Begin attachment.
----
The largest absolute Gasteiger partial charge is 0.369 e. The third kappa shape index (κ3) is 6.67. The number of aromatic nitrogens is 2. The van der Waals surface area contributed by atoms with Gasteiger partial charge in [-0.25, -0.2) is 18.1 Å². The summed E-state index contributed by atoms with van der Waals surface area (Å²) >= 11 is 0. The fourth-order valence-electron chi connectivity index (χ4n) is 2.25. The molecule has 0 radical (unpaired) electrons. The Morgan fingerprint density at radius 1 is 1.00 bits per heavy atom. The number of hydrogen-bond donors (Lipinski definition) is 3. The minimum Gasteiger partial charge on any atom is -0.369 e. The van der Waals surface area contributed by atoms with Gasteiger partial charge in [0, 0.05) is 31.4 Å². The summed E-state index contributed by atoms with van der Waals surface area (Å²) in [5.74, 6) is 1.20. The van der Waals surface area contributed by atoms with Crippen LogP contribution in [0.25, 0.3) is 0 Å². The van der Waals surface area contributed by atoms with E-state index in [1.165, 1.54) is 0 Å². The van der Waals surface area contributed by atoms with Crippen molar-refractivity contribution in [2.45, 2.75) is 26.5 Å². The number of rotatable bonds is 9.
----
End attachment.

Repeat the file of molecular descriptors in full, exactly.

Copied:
The largest absolute Gasteiger partial charge is 0.369 e. The third kappa shape index (κ3) is 6.67. The number of aromatic nitrogens is 2. The van der Waals surface area contributed by atoms with Gasteiger partial charge in [-0.25, -0.2) is 18.1 Å². The summed E-state index contributed by atoms with van der Waals surface area (Å²) >= 11 is 0. The fourth-order valence-electron chi connectivity index (χ4n) is 2.25. The molecule has 0 radical (unpaired) electrons. The Morgan fingerprint density at radius 1 is 1.00 bits per heavy atom. The number of hydrogen-bond donors (Lipinski definition) is 3. The minimum Gasteiger partial charge on any atom is -0.369 e. The van der Waals surface area contributed by atoms with Gasteiger partial charge in [0, 0.05) is 31.4 Å². The summed E-state index contributed by atoms with van der Waals surface area (Å²) in [5.74, 6) is 1.20. The van der Waals surface area contributed by atoms with Crippen LogP contribution in [0.25, 0.3) is 0 Å². The van der Waals surface area contributed by atoms with E-state index in [1.165, 1.54) is 0 Å². The van der Waals surface area contributed by atoms with Crippen molar-refractivity contribution in [2.45, 2.75) is 26.5 Å². The number of rotatable bonds is 9.